23 September 2019
By Colin Lewis,
Planning for the inevitability death – while morbid – is important. It gives you comfort knowing that what you’ve accumulated will go to your intended beneficiaries and it gives your loved ones, peace of mind knowing they’ll be looked after.
On death, when it comes to your superannuation, only your spouse (including de facto partner), children (of any age), someone financially dependent on you or with whom you were in an interdependency relationship at the date of death, can receive it directly from your super fund.
If for whatever reason you don’t want your super to be paid directly from your fund to any of these people, or you want it to go to someone else, say a sibling, nephew/niece, charity etc, then you must nominate your legal personal representative (LPR) – typically the executor of your estate – to receive your death benefits. Death benefits paid to your estate will then be distributed to your intended beneficiaries in accordance with your Will. So, make sure you have a Will.
Super death benefits paid to your estate
Death benefits paid to your LPR, who is executor of your estate, are taxed in the hands of the executor in the same way they would have been taxed had those benefits been paid directly to those persons who benefit from the estate.
Accordingly, where a beneficiary who was a ‘tax dependant’ at time of death receives some or all the death benefits, that benefit is tax-free in the hands of the executor.
Tax-dependants include your spouse, minor children, someone with whom you were in an interdependency relationship, or someone who was financially dependent on you (which may include a child between 18 and 25 who was dependent on you).
Similarly, where a beneficiary who was a ‘non-tax dependant’ receives the death benefits, that benefit is taxed in the estate as if it were paid directly to the non-tax dependant. Tax on any taxable component of that benefit is levied at 15 percent (taxed element) or 30 percent (untaxed element). As the estate is not subject to Medicare levy, at least these beneficiaries save two percent.
Ascertaining who benefits from an estate is straightforward where death benefits are bequeathed to specific beneficiaries in the Will.
It’s more difficult where beneficiaries are not specifically nominated, say where death benefits are paid into a testamentary trust for the benefit of a range of beneficiaries, and it may not be possible to determine the extent to which non-tax dependants are expected to benefit. Given this uncertainty, many trustees take a conservative approach and treat the entire payment as being paid to a non-tax dependant, with a tax on any taxable component levied at up to 30 percent.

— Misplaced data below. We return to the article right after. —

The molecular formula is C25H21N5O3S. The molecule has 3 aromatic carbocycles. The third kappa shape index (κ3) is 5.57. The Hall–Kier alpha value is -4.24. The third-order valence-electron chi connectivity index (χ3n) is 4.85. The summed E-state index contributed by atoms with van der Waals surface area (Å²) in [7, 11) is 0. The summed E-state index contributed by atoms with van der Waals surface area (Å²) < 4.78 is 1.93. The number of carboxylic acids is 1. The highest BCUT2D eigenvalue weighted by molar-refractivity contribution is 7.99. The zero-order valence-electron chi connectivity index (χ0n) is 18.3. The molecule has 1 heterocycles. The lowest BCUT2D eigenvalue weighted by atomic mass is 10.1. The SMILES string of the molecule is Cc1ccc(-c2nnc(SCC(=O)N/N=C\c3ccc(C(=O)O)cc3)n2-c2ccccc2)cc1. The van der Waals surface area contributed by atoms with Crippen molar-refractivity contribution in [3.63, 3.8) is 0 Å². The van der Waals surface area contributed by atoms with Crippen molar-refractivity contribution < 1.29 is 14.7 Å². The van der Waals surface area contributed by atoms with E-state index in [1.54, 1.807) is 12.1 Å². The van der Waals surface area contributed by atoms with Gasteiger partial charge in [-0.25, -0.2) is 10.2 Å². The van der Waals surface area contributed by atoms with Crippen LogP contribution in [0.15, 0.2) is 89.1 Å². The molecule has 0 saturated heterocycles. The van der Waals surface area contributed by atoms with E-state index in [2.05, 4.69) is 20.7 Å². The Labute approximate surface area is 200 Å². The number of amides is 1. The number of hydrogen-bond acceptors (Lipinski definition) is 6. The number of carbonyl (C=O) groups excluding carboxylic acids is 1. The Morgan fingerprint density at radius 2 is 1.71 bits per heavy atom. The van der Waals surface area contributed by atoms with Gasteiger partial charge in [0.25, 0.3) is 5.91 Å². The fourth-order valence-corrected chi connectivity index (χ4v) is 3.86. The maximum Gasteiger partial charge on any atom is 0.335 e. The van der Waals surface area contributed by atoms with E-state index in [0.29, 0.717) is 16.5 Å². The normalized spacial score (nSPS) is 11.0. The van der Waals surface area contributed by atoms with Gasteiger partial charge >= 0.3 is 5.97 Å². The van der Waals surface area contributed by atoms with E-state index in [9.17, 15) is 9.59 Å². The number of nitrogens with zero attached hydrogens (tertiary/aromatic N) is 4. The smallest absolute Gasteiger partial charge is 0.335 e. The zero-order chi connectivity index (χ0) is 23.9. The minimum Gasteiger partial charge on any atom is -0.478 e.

One way to ensure super death benefits paid to an estate remain tax-free is to establish a superannuation proceeds trust (SPT).
These trusts are suitable for people that have ‘tax dependents’ who are minors, vulnerable, spendthrifts, gamblers, or have a drug addiction.
What’s a superannuation proceeds trust?
An SPT is a trust that is funded by superannuation death benefits.
Generally, it’s established under the terms of a person’s Will to manage their super death benefits for the ultimate benefit of various beneficiaries, instead of those beneficiaries inheriting the death benefits directly from the super fund, say because of asset protection concerns.
Where an SPT is established by a Will, it starts when its trustee receives the super death benefits from the executor of the estate.
Beneficiaries of SPTs should only be individuals who were tax dependants of the deceased at date of death, i.e. their spouse, minor child/ren, someone with whom the deceased had in interdependency relationship, or someone who was financially dependent on the deceased.
There’s no tax on payment of super death benefits to the SPT and minor beneficiaries are taxed at ordinary adult rates, rather than at penalty child rates.
Take Doug. When he died, he was survived by his wife Joan and their two children Janet aged 20 and Gary 16. Janet lives with friends and doesn’t rely on her parents for financial support.
Doug’s death benefit nomination instructed the trustee of his super fund to pay his death benefits of $800,000 to his LPR (being the executor of his estate).
Doug’s Will provided for his entire estate, including the death benefits, to be paid into a discretionary testamentary trust, the beneficiaries of which are Joan, Janet, Gary, his brother Raymond and certain charities.
Whilst Joan and Gary were Doug’s tax dependants when he died, Janet, Raymond and the charities are not. Consequently, the entire death benefit paid to the testamentary trust may be treated as if it had been paid to non-tax dependants. If the entire death benefit comprised a taxable component, then there will be tax of at least $120,000 to pay.
Had Doug established an SPT for the benefit of Joan and Gary, and made alternative provision for Janet, Raymond and the charities by allowing them to inherit other assets, this tax could have been avoided.
Also, the SPT enables any earnings, including capital gains, distributed to Gary to be taxed at ordinary adult rates.
Doug can vest the trustee with wide-ranging powers and the identity of the trustee is not limited, making the SPT extremely flexible.
In addition, trust assets are protected from creditors in the event of bankruptcy of any beneficiary.
An SPT can be a useful vehicle to grow wealth over the long term for Joan and Gary. Had a superannuation death benefit pension been paid to Gary, it would need to cease by his 25th birthday, unless he is disabled.
To ensure your super is paid in accordance with your wishes to your intended beneficiaries in a tax-effective manner, there’s a range of tax, superannuation, asset protection and estate planning issues that need to be considered. The features of SPTs may make them a worthwhile structure to consider.